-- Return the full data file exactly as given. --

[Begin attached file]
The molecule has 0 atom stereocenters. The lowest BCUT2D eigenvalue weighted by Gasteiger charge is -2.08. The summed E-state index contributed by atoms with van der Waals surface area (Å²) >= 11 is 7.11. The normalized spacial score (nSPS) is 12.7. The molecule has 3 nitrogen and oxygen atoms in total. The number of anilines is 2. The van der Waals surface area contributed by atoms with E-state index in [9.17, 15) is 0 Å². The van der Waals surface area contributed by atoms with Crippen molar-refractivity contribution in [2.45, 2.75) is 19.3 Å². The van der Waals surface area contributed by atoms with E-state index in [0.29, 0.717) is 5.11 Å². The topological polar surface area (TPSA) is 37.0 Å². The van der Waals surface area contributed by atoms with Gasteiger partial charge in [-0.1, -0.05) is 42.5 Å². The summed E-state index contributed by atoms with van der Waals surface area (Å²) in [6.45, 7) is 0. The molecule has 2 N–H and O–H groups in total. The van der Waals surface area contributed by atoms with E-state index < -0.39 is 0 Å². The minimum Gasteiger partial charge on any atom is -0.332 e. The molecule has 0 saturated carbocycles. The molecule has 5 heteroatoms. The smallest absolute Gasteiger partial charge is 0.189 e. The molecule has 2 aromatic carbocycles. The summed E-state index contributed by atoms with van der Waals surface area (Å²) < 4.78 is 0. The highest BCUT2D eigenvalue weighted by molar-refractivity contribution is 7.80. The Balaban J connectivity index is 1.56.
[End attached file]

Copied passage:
The molecule has 0 atom stereocenters. The lowest BCUT2D eigenvalue weighted by Gasteiger charge is -2.08. The summed E-state index contributed by atoms with van der Waals surface area (Å²) >= 11 is 7.11. The normalized spacial score (nSPS) is 12.7. The molecule has 3 nitrogen and oxygen atoms in total. The number of anilines is 2. The van der Waals surface area contributed by atoms with E-state index in [9.17, 15) is 0 Å². The van der Waals surface area contributed by atoms with Crippen molar-refractivity contribution in [2.45, 2.75) is 19.3 Å². The van der Waals surface area contributed by atoms with E-state index in [0.29, 0.717) is 5.11 Å². The topological polar surface area (TPSA) is 37.0 Å². The van der Waals surface area contributed by atoms with Gasteiger partial charge in [-0.1, -0.05) is 42.5 Å². The summed E-state index contributed by atoms with van der Waals surface area (Å²) in [6.45, 7) is 0. The molecule has 2 N–H and O–H groups in total. The van der Waals surface area contributed by atoms with E-state index < -0.39 is 0 Å². The minimum Gasteiger partial charge on any atom is -0.332 e. The molecule has 0 saturated carbocycles. The molecule has 5 heteroatoms. The smallest absolute Gasteiger partial charge is 0.189 e. The molecule has 2 aromatic carbocycles. The summed E-state index contributed by atoms with van der Waals surface area (Å²) < 4.78 is 0. The highest BCUT2D eigenvalue weighted by molar-refractivity contribution is 7.80. The Balaban J connectivity index is 1.56.